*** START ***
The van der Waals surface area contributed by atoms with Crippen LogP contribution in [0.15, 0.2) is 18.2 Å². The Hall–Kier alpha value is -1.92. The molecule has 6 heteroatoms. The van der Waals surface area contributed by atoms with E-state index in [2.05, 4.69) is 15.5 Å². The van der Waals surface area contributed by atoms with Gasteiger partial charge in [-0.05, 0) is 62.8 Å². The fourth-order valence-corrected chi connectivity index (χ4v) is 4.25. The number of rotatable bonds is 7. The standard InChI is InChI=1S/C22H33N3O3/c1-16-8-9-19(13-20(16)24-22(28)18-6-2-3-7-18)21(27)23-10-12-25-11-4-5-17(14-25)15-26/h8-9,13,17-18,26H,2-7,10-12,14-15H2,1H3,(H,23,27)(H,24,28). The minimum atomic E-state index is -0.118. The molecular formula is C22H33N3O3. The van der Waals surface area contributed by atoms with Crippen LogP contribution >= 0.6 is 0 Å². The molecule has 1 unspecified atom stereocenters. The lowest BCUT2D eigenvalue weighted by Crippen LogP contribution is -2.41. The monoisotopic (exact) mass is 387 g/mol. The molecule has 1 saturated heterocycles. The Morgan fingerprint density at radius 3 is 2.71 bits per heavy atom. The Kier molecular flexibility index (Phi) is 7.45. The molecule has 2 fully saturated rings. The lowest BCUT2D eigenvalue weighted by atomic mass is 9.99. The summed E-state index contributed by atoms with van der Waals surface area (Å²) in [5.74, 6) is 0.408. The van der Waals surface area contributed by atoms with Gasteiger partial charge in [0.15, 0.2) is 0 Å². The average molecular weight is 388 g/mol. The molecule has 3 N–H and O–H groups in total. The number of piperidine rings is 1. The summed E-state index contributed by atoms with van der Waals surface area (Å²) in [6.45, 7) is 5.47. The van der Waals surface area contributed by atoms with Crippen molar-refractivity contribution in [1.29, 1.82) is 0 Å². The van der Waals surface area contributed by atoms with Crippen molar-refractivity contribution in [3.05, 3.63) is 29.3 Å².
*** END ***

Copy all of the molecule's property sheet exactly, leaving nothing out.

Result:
The van der Waals surface area contributed by atoms with Crippen LogP contribution in [0.15, 0.2) is 18.2 Å². The Hall–Kier alpha value is -1.92. The molecule has 6 heteroatoms. The van der Waals surface area contributed by atoms with E-state index in [2.05, 4.69) is 15.5 Å². The van der Waals surface area contributed by atoms with Gasteiger partial charge in [-0.05, 0) is 62.8 Å². The fourth-order valence-corrected chi connectivity index (χ4v) is 4.25. The number of rotatable bonds is 7. The standard InChI is InChI=1S/C22H33N3O3/c1-16-8-9-19(13-20(16)24-22(28)18-6-2-3-7-18)21(27)23-10-12-25-11-4-5-17(14-25)15-26/h8-9,13,17-18,26H,2-7,10-12,14-15H2,1H3,(H,23,27)(H,24,28). The minimum atomic E-state index is -0.118. The molecular formula is C22H33N3O3. The van der Waals surface area contributed by atoms with Crippen LogP contribution >= 0.6 is 0 Å². The molecule has 1 unspecified atom stereocenters. The lowest BCUT2D eigenvalue weighted by Crippen LogP contribution is -2.41. The monoisotopic (exact) mass is 387 g/mol. The molecule has 1 saturated heterocycles. The Morgan fingerprint density at radius 3 is 2.71 bits per heavy atom. The Kier molecular flexibility index (Phi) is 7.45. The molecule has 2 fully saturated rings. The lowest BCUT2D eigenvalue weighted by atomic mass is 9.99. The summed E-state index contributed by atoms with van der Waals surface area (Å²) in [5.74, 6) is 0.408. The van der Waals surface area contributed by atoms with Gasteiger partial charge in [0.15, 0.2) is 0 Å². The average molecular weight is 388 g/mol. The molecule has 3 N–H and O–H groups in total. The number of piperidine rings is 1. The summed E-state index contributed by atoms with van der Waals surface area (Å²) in [6.45, 7) is 5.47. The van der Waals surface area contributed by atoms with Crippen molar-refractivity contribution in [1.29, 1.82) is 0 Å². The van der Waals surface area contributed by atoms with Crippen molar-refractivity contribution in [3.05, 3.63) is 29.3 Å².